In a 1483 German Bible, the Garden of Eden is depicted as a corralled green circle; Adam and Even are ejected from its manicured grass to a hilly wilderness, with a trail leading off into the unknown. This idealized interpretation of original sin sits alongside more modern takes on our relationship with our environment — where the downfall of humanity is much less refined — in the Museum of Biblical Art’s (MOBIA) Back to Eden: Contemporary Artists Wander the Garden.
At the preview for the exhibition, MOBIA Director Richard P. Townsend explained that he sees it as important to “show contemporary art as integral in the profound impact the Bible has had on tradition” by “looking critically at the good and bad.” He also said the show is meant to signal a “moving onto the next level” for the institution, and for “people who expect us to behave in one way, we want to be different.”
The comments were partly directed at the perception of MOBIA, which is located just north of Columbus Circle in a small second-floor gallery that too often goes overlooked. Rather than being a spiritual space, MOBIA is about responding to the artistic influence of the Bible, which has snaked its way through the Western cultural narrative like the serpent of Genesis.
With its group of 18 prominent contemporary artists, Back to Eden is designed to bring in a new audience. The museum has created a totally different experience from the black box of the previous Object of Devotion exhibition, which featured alabaster art from the Victoria & Albert Museum and felt more like an illuminated chapel. Back to Eden has MOBIA’s first art commissions, including work by Mark Dion, Dana Sherwood, Marina Zurkow, and Mary Temple. Temple’s piece is an illusion of a garden shadow through a window just outside the main exhibition space, part of her series of ephemeral paintings on architecture. “Just like light on the wall, they’re just moving through,” she said of the series. This sense of nature vanishing resonates throughout the diverse art in the exhibition.
“The Garden of Eden was really a theme that I was seeing still used and still recognizable in contemporary art,” said curator Jennifer Scanlan. “I decided to focus on the garden as this perfect place.” In doing so, she brought in artists with the Bible in mind both directly — such as Barnaby Furnas and his “The Fruit Eaters” (2013), which shows the doomed taste of apple in a frenzy of acrylic — and indirectly, such as Alexis Rockman, who considers the holy book in an environmentally conscious way. Rockman’s “Gowanus” (2013) vividly depicts the polluted Brooklyn canal in its ruined state, with its former wildlife morphed into a catfish-shaped ghost animal that writhes in the putrid green water.
There’s also, of course, the snake — in Mat Collishaw’s “East of Eden” (2013), where a reptilian form twists through a foggy mirror, and Adam Fuss’s “The Space Between Garden and Eve” (2011), which features two snakes entwined on a mattress. Presiding over the exhibition from the center of the room is a more curious beast: a serpent standing on legs among green foliage. This small diorama by Mark Dion responds to the Biblical language of the Eden story.
“God punished the serpent by making it crawl, and some scholars and fundamentalists have interpreted that to mean the snake once had legs,” Dion explained. It’s an unsettling vision of mutilation, and a transformation of tradition into a physical object, something Dion said was inspired by the scientifically questionable Creation Museum in Kentucky, as well as the American Museum of Natural History up the street from MOBIA. Even in that scientifically minded Manhattan institution’s dioramas, nature morphs into a facsimile of reality, an idealized human interpretation of the wild world.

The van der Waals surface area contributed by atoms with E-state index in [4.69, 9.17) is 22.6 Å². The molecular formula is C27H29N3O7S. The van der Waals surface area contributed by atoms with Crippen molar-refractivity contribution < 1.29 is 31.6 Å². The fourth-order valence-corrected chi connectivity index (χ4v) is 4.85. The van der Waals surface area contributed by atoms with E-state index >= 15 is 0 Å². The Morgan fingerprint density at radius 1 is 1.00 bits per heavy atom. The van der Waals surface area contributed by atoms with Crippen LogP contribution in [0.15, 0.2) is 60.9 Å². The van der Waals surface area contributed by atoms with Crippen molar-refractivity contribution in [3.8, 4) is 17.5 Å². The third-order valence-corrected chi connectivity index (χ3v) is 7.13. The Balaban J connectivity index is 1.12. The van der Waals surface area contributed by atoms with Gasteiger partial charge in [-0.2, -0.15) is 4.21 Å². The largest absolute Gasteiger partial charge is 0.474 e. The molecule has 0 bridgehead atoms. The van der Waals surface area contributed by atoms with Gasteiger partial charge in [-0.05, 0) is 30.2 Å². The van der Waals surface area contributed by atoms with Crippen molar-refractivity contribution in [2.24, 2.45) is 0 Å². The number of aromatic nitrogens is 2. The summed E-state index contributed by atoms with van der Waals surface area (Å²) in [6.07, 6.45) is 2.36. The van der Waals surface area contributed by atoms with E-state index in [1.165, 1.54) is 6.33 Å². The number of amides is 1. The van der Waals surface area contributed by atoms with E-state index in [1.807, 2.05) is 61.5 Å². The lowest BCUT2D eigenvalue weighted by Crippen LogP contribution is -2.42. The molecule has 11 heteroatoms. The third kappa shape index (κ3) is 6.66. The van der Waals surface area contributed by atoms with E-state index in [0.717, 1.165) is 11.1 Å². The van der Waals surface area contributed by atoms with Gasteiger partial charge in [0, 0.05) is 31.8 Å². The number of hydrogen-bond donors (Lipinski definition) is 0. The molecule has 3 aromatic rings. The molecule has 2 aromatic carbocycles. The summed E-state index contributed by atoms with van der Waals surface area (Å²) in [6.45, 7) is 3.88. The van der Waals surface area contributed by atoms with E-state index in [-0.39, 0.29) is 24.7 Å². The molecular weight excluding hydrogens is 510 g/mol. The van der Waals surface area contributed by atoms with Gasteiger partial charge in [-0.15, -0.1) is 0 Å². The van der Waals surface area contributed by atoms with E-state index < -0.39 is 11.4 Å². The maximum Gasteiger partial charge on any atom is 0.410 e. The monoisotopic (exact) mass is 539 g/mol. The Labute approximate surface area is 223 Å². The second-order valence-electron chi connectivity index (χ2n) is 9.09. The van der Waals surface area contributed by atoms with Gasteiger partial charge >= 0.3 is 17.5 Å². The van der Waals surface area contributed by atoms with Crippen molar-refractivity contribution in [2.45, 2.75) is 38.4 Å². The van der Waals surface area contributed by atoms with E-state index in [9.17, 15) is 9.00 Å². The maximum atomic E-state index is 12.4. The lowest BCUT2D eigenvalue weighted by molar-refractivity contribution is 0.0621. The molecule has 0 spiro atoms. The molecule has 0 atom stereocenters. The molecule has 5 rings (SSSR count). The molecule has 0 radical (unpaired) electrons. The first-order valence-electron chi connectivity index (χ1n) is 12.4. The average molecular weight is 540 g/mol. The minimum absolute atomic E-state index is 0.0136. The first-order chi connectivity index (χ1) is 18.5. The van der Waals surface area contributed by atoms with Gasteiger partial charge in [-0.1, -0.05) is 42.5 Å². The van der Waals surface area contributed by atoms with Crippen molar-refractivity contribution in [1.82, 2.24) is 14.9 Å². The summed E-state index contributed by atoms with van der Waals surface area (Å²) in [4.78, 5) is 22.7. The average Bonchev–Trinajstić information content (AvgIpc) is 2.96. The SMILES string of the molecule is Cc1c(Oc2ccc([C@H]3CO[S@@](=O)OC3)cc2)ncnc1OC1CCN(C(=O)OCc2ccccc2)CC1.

Similarly, Dana Sherwood was inspired by the contrast between our perception of our relationship with nature and the reality. For “Banquets in Dark Wildness” (2014), which in the gallery takes the form of a tower of recreated confections and video monitors, Sherwood set out meals for raccoons in suburban Florida, starting with vegetables and then getting into more elaborate, impressive desserts. “What’s interesting to me is how our territories are overlapped,” she said, adding that in some depictions of the Garden of Eden, Adam and Eve are shown existing harmoniously with a horde of animals. “There’s a desire to forge some kind of community. We want this idealized coexistence to happen, but when it comes to our backyard, it causes stress.”
In New York City, our complicated relationship with nature is evoked in its industrial corners, where the old “Eden” has long since been obliterated. “I wanted the most toxic, non-gardeny thing possible,” Alexis Rockman said of his painting “Gowanus.” Much of his art is directed at this idea of an environment destroyed, but also our nostalgia for what’s vanished as the deception of idealization. “I love places that have so completely fallen through the cracks they seem to be shameful,” he said, noting that even now the Gowanus is almost glamorized for its decay.
Back to Eden will have a series of free public programs with some of the artists during its run. It’s an engaging experiment in looking at ecology through the lens of the beautiful, fabled garden we were once tossed out of, and how we strive to coexist with the wilderness that remains while reflecting on what’s been lost.
Back to Eden: Contemporary Artists Wander the Garden continues at the Museum of Biblical Art (1865 Broadway, Upper West Side, Manhattan) through September 28.
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